Ciudad Real, may 07-09 2019

Ciudad Real, may 07-09 2019





Women oenologists from America and Spain analyzed tastes and styles, as far as wine is concerned, in different parts of the world, during this first FENAVIN day

09.05.2005 | 

The Uruguayan oenologist, Estela de Frutos, made it clear during this first day at FENAVIN 2005 that there is no accounting for tastes as far as wine is concerned and she asked herself if "wine becomes trendy or somebody makes wine become trendy"? And talking about the Uruguayan taste for Tannat, she said that a true Uruguayan like the tango singer Carlos Gardel, made it fashionable. Together with De Frutos, at this round table were the Argentinean Cristina Pandolfi, the Spanish Susana López and Silvia Tomé, together with the journalist from Efe - Agro Anabel Pascual, coordinator of the event "Wine tastes and styles nowadays in the world according to women oenologists".

In this event, the famous four oenologists from America and Spain tried to, as far as practicable, set bounds to the type of existing consumers and the type of wine they prefer. "FENAVIN is the right setting to talk about these things and manage an active debate between the European vision and the one from the other side of the Atlantic ocean, as FENAVIN gathers national and international wineries and foreign buyers whose contributions can be of great value" said Anabel Pascual.

Estela de Frutos, agronomist and oenologist for the winery "Los Cerros de San Juan" in Colonia de Sacramento (Uruguay), when her turn came, she stated that "there is no accounting for tastes and I wonder whether wine becomes trendy or someone makes it become trendy". She gave the example of the film "Entre Copas" which had the pinot brand appearing in the film sold out and she gave another Hispanic reference when she mentioned the Uruguayan Carlos Gardel, ""Tannat" lover, who promoted it during his performances". Afterwards she made an audiovisual presentation promoting "Tannat" as the wine from Uruguay.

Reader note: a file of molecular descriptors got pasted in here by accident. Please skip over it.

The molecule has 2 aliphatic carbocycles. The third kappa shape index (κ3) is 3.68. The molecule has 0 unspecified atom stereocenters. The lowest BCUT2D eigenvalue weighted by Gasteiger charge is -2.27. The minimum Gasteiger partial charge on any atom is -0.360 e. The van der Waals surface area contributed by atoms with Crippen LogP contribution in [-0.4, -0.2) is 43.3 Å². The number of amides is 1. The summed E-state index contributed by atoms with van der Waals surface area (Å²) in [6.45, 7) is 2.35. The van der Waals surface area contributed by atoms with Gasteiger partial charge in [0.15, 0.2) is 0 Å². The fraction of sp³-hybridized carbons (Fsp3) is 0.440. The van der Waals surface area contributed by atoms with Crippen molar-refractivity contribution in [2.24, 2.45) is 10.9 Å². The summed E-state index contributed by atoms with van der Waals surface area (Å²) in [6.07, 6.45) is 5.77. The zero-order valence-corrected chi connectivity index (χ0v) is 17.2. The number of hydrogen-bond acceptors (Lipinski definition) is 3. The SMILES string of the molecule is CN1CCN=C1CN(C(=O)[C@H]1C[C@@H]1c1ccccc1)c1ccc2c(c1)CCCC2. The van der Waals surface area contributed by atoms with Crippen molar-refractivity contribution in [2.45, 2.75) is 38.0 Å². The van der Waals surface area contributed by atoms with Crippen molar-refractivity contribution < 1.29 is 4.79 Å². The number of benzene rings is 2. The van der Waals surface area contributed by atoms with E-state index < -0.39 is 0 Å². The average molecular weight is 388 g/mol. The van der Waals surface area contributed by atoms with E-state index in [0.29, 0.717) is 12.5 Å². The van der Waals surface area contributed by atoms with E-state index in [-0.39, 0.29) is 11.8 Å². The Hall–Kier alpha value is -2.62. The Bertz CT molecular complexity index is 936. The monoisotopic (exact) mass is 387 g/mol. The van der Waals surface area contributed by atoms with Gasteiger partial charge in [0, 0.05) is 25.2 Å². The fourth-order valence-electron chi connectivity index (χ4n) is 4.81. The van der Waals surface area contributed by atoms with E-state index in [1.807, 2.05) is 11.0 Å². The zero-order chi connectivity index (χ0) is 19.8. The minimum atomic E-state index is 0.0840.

For De Frutos, "the value of creativity is the engine", and she also mentioned that life is harder and harder for oenologists when they want to make a wine the consumer is going to like, traditional but with young attributes, i.e., they want everything, because Uruguayan tastes are divided into two main groups: on the one hand, the fruity and young, which are the easiest to drink, and, on the other hand, vintages with more body and more complex". De Frutos, who is consultant for Promoción y Desarrollo del Instituto Nacional del Vino (Promotion and Development of National Institute of Wine) (INAVI), stated, "the universal wine taste in Uruguay is "Tannat", accompanied by a good grilled steak or a stew".

The agronomist Susana López talked about her experience in wine making for Bodega Pago del Vicario in Ciudad Real. She explained "the effort into creating a product with its own personality, capable of attracting an international consumer, offering a predominantly fruity wine. That is where we place our winery with a modern and attractive image". López insisted "the immediate future is to join local varieties with foreign ones, thus giving an attractive image of the product".

As for the oenologist Cristina Pandolfi, director of the Instituto Nacional de Viticultura de Argentina (National Institute of Viticulture of Argentina) and international judge of OIV, she analyzed Argentinean wines, and she agreed with De Frutos that "wine grows in vineyards, and that is why 30% of Argentinean ones had to be revised". She added that wine in Argentina is a connection between vine tradition and the new emerging countries".

The oenologist, Silvia Tomé, from Bodegas Victoria (Cariñena, Zaragoza) explained consumption figures in Spain for 2004. These show "a slight decrease" and she also talked about the current wine market from a marketing point of view. Tomé explained the wine consumer profiles; the type of shops where wine is can be bought, market share amongst other topics which are of interest to the wine sector.